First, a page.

"After a great deal of consideration, I write to inform you that [CCRI] is unable to host the Rhode Island Mission of Mercy [RI MOM]  in our dental health clinic at our Flanagan campus in Lincoln," Costigan wrote to Dodge. "CCRI remains supportive of this event that serves so many people with critical dental care, and we could like to continue our partnership in 2018 buy offering the use of our field house in either Lincoln or at our Knight campus in Warwick. 

"In the first year, we would allow use of the facility free of charge, and CCRI would absorb the staffing costs (an estimated $10,000) related to the set-up, security, and weekend-long use of the space," added Costigan. "We must prioritize use of our academic spaces in a manner that aligns with the mission of our college."

Dodge, President of the Rhode Island Oral Health Foundation, said in response, "After 5 years of inarguable progress, success and partnership, the Community College of Rhode Island has made a decision not to host the 2017 RI MOM free dental clinic, despite the fact the mission also provides immunizations, health screenings and serves as a conduit for individuals and families into regular medical and dental care," said Dodge. "Due to financial and logistical reasons, the RIOHF is unable to hold this event moving forward without the use of the CCRI dental health clinics."

"The decision by CCRI comes as shock to the RIOHF and RI MOM volunteers as the effort fulfills a moral obligation to the state’s vulnerable citizens and provides many uninsured or underinsured people with the annual dental care they critically need," said Dodge, who noted that over 650 dental, medical and community members volunteer at the RI MOM annually, and that from 2012 to 2016, the volunteers provided services worth a total combined value of $2.73 million.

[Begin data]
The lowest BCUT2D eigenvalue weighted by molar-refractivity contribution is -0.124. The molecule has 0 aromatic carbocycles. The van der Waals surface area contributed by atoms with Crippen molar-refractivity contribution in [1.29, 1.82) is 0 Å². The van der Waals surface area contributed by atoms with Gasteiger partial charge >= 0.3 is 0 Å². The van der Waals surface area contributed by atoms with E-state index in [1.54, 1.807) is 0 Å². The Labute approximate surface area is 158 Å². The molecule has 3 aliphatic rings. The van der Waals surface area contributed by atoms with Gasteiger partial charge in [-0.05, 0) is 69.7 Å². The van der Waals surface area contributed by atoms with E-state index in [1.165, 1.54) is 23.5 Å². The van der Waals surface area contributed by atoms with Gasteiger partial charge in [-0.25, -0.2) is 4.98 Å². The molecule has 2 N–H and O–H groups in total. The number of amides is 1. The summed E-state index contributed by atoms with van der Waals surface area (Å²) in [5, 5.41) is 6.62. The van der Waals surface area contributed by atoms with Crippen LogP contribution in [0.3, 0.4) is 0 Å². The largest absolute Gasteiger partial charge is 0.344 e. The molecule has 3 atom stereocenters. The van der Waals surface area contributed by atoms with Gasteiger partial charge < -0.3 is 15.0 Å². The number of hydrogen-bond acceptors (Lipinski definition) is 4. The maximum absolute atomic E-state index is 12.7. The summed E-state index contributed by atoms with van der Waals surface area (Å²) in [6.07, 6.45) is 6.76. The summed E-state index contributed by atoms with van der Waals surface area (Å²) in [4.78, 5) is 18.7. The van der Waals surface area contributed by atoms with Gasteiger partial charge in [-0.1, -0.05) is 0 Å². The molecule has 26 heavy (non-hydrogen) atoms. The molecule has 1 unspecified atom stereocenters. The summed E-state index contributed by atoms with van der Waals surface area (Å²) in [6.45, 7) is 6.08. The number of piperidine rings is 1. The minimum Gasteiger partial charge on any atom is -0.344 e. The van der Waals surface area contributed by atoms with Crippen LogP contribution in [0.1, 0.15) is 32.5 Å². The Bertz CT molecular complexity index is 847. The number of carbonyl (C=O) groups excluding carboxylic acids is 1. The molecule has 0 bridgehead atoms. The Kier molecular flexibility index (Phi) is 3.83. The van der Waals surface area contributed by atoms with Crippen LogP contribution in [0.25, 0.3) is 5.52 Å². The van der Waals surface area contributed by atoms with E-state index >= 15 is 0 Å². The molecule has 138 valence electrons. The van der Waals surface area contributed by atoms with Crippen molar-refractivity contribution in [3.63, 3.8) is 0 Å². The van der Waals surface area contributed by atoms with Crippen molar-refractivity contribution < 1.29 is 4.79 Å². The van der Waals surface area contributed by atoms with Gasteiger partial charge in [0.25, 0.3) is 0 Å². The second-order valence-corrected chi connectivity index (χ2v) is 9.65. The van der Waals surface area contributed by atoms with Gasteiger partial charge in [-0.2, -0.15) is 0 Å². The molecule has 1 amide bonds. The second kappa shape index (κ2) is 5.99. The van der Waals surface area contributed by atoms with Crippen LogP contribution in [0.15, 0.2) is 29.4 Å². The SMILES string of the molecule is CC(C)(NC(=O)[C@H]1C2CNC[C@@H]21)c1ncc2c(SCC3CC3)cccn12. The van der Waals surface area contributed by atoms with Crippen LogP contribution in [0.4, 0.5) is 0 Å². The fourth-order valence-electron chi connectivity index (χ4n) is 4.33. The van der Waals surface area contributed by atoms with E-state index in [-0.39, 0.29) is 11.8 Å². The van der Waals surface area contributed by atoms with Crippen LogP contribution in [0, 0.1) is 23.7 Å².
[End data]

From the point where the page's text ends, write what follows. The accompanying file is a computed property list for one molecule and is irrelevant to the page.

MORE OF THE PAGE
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Faculty says the workplace is hostile under Hughes

Students Rallied for Observatory Head Britton

Another recent controversy centered around the reassignment of faculty member Brendan Britton who headed to teach astronomy in 2007 and oversaw the Observatory.  

CCRI touted the opening of its recently renovated Margaret M. Jacob observatory on July 8 -- but a protest over the school's role in its oversight vied for attention. 

Steve Murray, President of the CCRI Faculty Association, sent the following to faculty prior to the protect earlier this month. 

"Our colleague, Brendan Britton was hired in 2007 to teach Astronomy courses and to operate the Observatory. From the outset, Brendan has done an outstanding job in his courses and in welcoming the community to the Observatory on Wednesday nights. The open Observatory nights have been a huge success over the years," wrote Murray. "The Administration has recently tried to bully Brendan into accepting less money to operate the Observatory than he was promised and that the contract provides for. When Brendan stood up to the Administration, they took the keys to the Observatory away and threw him out of the Observatory. The community, including students, staff, faculty, and area residents have voiced their strong support of Brendan in this matter."

Murray noted that the CCRIFA/NEARI have filed a grievance on Britton's behalf.


Related Slideshow: Letter to CCRI President Hughes